(ii) they have been transformed in the territory of Canada, Mexico and/or the United States so that--

(A) except as provided in subdivision (f) of this note, each of the non-originating materials used in the production of such goods undergoes a change in tariff classification described in subdivisions (r), (s) and (t) of this note or the rules set forth therein.

Based on the facts provided, the multilayer hemlock flooring, described above, qualifies for NAFTA preferential treatment, because it will meet the requirements of HTSUS General Note 12(b)(ii)(A). The non-originating birch plywood, classifiable in heading 4412, HTSUS, when imported into Canada, undergoes the change in tariff classification described in subdivision (t) of the note. The multilayer hemlock flooring will therefore be entitled to a free rate of duty under the NAFTA upon compliance with all applicable laws, regulations, and agreements.

The country of origin for a "good of a NAFTA country" is determined in accordance with Annex 311 of the North American Free Trade Agreement ("NAFTA"), as implemented by section 207 of the North American Free Trade Agreement Implementation Act (Pub. L. 103-182, 107 Stat 2057) (December 8, 1993) and the appropriate Customs Regulations. The rules of origin are contained in Part 102, Customs Regulations.

Section 102.11, Customs Regulations, sets forth the required hierarchy for determining the country of origin of imported goods other than textile or apparel products. This section states, in pertinent part:

(a) The country of origin of a good is the country in which:

(1) The good is wholly obtained or produced;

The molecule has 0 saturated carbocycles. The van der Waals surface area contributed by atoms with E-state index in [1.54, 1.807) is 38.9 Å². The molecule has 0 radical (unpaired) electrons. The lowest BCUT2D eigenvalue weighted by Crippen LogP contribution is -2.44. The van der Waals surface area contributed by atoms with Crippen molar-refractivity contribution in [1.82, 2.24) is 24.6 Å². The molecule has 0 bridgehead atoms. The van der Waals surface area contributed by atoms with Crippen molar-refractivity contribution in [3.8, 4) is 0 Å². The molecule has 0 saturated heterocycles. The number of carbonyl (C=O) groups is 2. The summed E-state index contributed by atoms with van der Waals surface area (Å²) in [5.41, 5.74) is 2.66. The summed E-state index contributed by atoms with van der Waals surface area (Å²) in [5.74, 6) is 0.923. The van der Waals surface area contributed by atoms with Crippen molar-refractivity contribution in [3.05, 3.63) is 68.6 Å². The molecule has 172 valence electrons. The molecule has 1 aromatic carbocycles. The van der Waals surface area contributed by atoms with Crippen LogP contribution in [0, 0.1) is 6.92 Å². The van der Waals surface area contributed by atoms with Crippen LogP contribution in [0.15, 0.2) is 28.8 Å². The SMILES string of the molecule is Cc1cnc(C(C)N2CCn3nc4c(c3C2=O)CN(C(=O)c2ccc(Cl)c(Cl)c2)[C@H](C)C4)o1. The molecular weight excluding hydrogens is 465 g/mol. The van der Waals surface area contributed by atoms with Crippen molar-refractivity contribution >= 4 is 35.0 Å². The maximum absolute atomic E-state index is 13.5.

(2) The good is produced exclusively from domestic materials; or

(3) Each foreign material incorporated in that good undergoes an applicable change in tariff classification set out in §102.20 and satisfies any other applicable requirements of that section . . .

Section 102.1 (e), Customs Regulations, defines “foreign material” as a material whose country of origin as determined under these rules is not the same country as the country in which the good is produced.

In this case, the foreign materials imported into Canada are the hemlock planks from the United States and the Baltic birch plywood from Latvia. The hemlock planks were classifiable in heading 4407 and the birch plywood was classifiable in heading 4412, when imported into Canada. After processing in Canada, the goods are classifiable in heading 4418. Each foreign material underwent the applicable change in tariff classification set out in §102.20, of the Customs Regulations.

Therefore, based on Section 102.11 (a) (3), Customs Regulations, the country of origin of the multilayer reclaimed hemlock flooring is Canada.

This ruling is being issued under the provisions of Part 181 of the Customs Regulations (19 C.F.R. 181).

A copy of the ruling or the control number indicated above should be provided with the entry documents filed at the time this merchandise is imported. If you have any questions regarding the ruling, contact National Import Specialist Paul Garretto at 646-733-3035.


Robert B. Swierupski